If home really is where the heart is, then Hirokazu Kore-eda makes home movies. The Japanese virtuoso has covered a lot of ground over his career’s two-plus decades — a manga adaptation here, a legal thriller there — but he’s met with acclaim as of late for his gentle, tender portraits of families in flux. We spend our whole lives hammering out status quos with our parents, siblings, children; Kore-eda lives to disrupt them by introducing a new factor that rearranges everyone’s emotional makeup. The arrival of a long-lost half-sister, the revelation of an infant having been switched at birth, or an ex-wife’s filing for custody will slowly, almost imperceptibly send the characters through full-blown crisis. Kore-eda’s favored tone strikes such a tranquil note that a viewer won’t realize the severe gravity of the stakes until they’ve already been walloped.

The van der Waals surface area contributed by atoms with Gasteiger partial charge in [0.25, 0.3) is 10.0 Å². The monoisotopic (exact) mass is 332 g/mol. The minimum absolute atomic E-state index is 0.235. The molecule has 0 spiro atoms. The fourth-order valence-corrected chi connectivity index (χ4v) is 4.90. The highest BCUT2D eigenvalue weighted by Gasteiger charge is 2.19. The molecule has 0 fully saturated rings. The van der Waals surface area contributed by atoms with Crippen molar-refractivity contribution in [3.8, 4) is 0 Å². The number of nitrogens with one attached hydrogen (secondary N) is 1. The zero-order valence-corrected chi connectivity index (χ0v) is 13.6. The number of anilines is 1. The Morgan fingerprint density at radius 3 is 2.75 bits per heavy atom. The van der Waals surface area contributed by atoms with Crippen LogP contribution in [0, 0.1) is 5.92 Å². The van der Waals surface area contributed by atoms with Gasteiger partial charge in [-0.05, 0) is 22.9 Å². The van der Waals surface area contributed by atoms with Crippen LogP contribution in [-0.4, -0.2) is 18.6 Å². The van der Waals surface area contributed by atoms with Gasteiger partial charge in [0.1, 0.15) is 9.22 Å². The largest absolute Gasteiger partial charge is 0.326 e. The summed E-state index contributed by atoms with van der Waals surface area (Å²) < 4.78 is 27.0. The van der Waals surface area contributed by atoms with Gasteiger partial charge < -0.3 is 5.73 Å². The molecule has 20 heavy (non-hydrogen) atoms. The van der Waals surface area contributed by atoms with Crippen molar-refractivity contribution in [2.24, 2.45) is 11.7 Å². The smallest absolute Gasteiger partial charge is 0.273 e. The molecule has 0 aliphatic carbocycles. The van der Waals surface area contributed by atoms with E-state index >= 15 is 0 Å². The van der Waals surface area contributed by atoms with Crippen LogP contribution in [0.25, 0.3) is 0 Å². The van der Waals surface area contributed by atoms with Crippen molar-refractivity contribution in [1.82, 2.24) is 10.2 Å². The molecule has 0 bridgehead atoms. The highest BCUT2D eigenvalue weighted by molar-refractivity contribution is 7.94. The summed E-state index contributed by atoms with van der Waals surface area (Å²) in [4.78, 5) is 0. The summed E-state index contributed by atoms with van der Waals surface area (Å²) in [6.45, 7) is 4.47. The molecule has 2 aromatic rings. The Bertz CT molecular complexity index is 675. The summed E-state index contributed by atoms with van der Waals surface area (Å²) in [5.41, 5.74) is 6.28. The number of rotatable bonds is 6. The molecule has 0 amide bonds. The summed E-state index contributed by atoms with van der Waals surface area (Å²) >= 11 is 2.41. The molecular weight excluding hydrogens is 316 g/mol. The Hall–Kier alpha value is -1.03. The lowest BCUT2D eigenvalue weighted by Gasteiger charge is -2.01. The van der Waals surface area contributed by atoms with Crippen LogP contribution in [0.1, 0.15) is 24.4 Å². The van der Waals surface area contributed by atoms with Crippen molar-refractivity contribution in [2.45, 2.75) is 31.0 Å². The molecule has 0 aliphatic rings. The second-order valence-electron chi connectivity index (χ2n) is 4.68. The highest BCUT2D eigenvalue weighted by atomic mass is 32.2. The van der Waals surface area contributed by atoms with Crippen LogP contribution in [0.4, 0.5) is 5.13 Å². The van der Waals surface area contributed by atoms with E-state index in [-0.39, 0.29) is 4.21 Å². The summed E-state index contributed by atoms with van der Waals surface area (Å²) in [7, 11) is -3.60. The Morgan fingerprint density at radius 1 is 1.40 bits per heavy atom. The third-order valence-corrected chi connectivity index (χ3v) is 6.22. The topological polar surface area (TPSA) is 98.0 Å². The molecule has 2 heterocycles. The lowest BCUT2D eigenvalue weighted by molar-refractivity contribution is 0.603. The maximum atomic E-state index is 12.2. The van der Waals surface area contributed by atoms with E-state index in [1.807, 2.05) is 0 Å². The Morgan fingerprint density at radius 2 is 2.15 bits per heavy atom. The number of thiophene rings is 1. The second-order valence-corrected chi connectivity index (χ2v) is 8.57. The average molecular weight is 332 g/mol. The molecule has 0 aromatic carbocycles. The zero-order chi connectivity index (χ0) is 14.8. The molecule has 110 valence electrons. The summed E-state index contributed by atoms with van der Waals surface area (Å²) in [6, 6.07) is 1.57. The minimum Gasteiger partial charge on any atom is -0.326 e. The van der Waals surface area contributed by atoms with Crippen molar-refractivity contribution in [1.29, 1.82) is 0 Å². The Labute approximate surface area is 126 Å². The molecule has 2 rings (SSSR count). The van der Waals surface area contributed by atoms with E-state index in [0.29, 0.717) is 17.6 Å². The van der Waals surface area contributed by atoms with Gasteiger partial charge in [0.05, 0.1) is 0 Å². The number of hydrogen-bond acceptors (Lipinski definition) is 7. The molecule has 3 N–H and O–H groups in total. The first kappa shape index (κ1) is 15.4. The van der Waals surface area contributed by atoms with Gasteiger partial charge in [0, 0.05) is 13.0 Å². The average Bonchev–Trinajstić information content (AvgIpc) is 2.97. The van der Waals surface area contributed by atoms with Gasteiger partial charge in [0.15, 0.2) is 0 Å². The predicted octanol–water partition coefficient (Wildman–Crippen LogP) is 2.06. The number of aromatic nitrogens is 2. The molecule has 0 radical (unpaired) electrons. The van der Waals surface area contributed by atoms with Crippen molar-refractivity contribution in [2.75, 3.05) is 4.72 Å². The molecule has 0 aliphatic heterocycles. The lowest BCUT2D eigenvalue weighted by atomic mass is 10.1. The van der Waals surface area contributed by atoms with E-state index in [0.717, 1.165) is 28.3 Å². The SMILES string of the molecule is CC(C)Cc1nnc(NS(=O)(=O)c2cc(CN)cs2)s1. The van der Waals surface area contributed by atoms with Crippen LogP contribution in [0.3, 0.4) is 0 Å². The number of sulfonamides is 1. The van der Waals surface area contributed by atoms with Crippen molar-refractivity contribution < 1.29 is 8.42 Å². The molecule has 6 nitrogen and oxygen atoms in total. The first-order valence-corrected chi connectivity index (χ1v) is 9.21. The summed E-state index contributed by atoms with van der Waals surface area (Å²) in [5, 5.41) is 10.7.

In this same mold comes the new Shoplifters, for which Kore-eda brought home the coveted Palme d’Or, the Cannes Film Festival’s top prize. In one of the slummier corners of Tokyo, the loving Shibata family gets by with precious little, the parents making ends meet through the occasional freelance sex-work gig or, more frequently, petty larceny. Their grocery-stealing hustle gains a new accomplice when they take in the precocious Yuri (Miyu Sasaki) from her unkind home, and the ensuing battle with governmental agencies to keep her in the family puts them all through the wringer. A common rap back at Cannes against the film was “slight,” that Kore-eda refrains from really driving the devastation home. I believe the converse is true, that his films present a master class in thoroughly shredding an audience’s heart without reaching a certain decibel level.